Avengers Endgame review.

Where do we go from here?

It’s a question our heroes ask each other in the first act of Avengers Endgame, and its a question audiences will ask themselves now that a decade long infinity saga has been concluded, one way or another. Whether you’re looking back on the past with fond memories, dealing with the present fact that we will not experience something this vast, complex or emotional in super hero movies for a long time, or looking forward to existing characters’ new adventures or even new ones introduced, Avengers Endgame is a fitting conclusion and achieves an almost impossible task that barely shows that it wasn’t intricately planned out this way from the very start.

At this stage, it’s all about pay off. Managing to stitch the multiple threads that make up the tapestry of the MCU together, and regardless of bias, Avengers Endgame is an incredible climax to the most ambitious cinematic journey of this generation. Like Return of the Jedi or Return of the King before it, the return (or avenging) of the fallen also brings with them a wide range of ramifications and resonance for a number of characters seldom attempted, let alone achieved in the medium.

Not all those who wander are lost. All of the survivors are wandering, lost or both. After an equally ominous flip side of Infinity Wars rousing, bombastic opening, Endgames seemingly ordinary yet haunting opening sequence is no less impactful. We then go into space, catching the last few moments of an uncharacteristically sentimental Tony Stark stranded and almost alone. Needless to say it doesn’t take long to get back on Earth, but the initial exchanges when the team inevitably reunite are as tense as when they were discussing the Sokovia Accord, and the increasingly desperate search for Thanos rely on surprise knocks at the door of Avengers HQ as well as getting emails from an anthropomorphic racoon.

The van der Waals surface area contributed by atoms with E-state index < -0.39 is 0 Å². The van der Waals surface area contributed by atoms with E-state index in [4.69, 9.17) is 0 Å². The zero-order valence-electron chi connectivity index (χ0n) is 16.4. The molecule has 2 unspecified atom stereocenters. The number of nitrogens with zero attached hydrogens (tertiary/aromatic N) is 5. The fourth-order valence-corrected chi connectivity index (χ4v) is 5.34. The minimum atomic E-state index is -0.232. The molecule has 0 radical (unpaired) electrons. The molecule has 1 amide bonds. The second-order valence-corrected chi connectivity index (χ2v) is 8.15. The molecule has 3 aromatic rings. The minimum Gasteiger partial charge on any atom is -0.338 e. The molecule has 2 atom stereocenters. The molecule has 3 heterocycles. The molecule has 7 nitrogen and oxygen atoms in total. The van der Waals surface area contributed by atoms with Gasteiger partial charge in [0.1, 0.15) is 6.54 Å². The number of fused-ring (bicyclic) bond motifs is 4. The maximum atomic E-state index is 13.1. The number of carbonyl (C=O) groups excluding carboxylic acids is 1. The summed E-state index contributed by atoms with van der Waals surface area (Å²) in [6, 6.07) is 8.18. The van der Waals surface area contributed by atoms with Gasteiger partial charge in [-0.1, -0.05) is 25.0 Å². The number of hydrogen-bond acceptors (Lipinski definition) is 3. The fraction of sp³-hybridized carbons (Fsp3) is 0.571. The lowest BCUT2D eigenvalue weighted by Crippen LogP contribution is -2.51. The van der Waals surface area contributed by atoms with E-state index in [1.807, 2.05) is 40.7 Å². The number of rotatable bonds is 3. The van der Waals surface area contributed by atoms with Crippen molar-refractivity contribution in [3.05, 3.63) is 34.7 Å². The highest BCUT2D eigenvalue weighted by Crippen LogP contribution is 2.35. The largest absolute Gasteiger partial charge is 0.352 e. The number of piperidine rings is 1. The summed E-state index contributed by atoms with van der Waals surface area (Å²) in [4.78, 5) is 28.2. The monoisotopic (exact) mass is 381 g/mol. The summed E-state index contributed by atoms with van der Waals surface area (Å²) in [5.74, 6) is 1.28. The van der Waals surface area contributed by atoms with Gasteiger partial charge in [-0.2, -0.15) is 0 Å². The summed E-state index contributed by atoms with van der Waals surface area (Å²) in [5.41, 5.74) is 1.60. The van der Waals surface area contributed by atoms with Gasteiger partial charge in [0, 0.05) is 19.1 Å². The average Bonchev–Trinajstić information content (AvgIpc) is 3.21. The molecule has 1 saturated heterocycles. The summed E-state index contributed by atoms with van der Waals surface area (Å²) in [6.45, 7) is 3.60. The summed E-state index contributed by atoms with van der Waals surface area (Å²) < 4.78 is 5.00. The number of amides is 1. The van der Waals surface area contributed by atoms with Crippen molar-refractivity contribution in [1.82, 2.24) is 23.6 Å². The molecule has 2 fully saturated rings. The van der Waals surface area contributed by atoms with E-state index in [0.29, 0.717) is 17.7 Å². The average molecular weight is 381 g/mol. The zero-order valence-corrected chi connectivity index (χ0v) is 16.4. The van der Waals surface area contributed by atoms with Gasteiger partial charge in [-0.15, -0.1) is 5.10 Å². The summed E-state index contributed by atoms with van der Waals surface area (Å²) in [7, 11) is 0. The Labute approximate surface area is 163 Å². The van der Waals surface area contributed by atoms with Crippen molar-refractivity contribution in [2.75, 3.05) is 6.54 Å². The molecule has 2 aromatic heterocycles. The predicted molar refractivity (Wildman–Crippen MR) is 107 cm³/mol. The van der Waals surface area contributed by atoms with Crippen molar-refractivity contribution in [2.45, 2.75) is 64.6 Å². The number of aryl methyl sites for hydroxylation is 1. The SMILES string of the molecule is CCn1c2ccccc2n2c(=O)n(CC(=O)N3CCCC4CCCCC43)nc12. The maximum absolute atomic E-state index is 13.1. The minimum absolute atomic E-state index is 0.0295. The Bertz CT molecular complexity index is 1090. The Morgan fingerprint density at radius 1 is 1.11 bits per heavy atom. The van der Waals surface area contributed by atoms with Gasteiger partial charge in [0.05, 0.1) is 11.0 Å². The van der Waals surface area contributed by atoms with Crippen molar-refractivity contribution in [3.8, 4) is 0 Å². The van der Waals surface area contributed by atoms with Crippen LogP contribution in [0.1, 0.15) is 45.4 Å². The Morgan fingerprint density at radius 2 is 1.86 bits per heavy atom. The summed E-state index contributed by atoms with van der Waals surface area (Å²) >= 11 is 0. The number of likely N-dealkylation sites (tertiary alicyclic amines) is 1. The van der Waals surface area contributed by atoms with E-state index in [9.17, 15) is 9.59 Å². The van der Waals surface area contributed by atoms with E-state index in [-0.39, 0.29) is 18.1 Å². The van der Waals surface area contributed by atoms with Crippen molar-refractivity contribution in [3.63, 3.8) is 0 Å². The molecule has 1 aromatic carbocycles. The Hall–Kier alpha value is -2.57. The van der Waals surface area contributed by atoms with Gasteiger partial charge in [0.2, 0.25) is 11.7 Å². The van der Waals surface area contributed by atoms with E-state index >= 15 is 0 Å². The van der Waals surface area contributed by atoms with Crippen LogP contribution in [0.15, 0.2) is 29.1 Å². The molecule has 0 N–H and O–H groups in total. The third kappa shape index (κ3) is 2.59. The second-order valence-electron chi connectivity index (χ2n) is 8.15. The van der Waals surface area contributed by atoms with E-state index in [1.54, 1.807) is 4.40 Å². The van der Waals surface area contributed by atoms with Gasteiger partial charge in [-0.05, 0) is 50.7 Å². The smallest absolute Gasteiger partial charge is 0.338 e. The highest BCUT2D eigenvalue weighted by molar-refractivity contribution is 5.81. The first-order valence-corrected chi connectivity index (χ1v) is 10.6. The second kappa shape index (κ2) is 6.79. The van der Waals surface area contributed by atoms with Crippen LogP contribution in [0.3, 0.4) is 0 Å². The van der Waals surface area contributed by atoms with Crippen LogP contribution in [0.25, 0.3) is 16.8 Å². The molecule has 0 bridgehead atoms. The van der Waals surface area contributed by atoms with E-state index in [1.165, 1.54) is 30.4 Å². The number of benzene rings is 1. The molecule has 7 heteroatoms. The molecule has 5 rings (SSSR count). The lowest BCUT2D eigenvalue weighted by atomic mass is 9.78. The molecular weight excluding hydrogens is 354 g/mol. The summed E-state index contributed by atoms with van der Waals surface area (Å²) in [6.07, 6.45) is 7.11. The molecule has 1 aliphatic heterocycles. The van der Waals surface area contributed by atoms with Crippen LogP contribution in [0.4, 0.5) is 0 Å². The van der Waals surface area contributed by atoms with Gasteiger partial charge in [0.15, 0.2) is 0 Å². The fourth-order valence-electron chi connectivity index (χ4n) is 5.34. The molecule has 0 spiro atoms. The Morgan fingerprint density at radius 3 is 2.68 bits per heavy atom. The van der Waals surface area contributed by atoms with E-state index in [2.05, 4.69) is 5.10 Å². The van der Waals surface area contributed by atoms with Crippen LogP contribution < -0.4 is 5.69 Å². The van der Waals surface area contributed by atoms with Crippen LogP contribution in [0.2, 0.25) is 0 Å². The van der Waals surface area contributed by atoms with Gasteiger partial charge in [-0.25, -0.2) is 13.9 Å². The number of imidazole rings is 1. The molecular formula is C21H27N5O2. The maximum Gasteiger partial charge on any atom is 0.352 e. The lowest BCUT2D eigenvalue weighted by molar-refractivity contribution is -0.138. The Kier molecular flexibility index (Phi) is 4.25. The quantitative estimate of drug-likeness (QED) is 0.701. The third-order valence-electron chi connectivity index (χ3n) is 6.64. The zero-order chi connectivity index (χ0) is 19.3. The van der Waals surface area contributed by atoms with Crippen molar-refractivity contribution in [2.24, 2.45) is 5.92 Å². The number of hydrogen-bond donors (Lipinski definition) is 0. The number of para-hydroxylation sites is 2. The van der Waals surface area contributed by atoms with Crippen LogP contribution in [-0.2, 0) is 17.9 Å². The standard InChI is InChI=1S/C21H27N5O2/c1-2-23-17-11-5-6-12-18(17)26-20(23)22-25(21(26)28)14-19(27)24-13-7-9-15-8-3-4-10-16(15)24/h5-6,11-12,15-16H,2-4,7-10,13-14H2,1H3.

With Thanos seemingly at peace and marvelling at his plan to bring balance back to the universe, the tired and battle-scarred Mad Titan is unceremoniously confronted early on and suffice to say that the good cop bad cop exchange is frustrating for our heroes, and shocking within its own bubble. A hasty and almost selfish attempt at retribution as a direct reaction to the climax of Infinity War leaves the team splintered, without direction or hope. It could be argued those who wanted redemption more have suffered the most, dealing with failure, guilt and loss.

Moving forward five years- a once tight knit and successful group of extraordinary people resort to any scrap of a lead and deal with the lingering consequences from the snap and their fruitless pursuit.

Everyone is dealing with grief and guilt differently, from a voluntary exile, trying to have a ’normal’ life or trying to be a rock of support. Either trying to forget or looking for a shred of hope, everyone lost someone and the team have to unite in the fight to get them back.

Everyone has their role to play, whether its sheer cosmic power, the facade of strength in times of grief or the greater good, the main players get the screen time they deserve. The script is loaded with tiny little lines referencing all manner of past encounters, and someone saying ”I don’t care” has never been more reflective.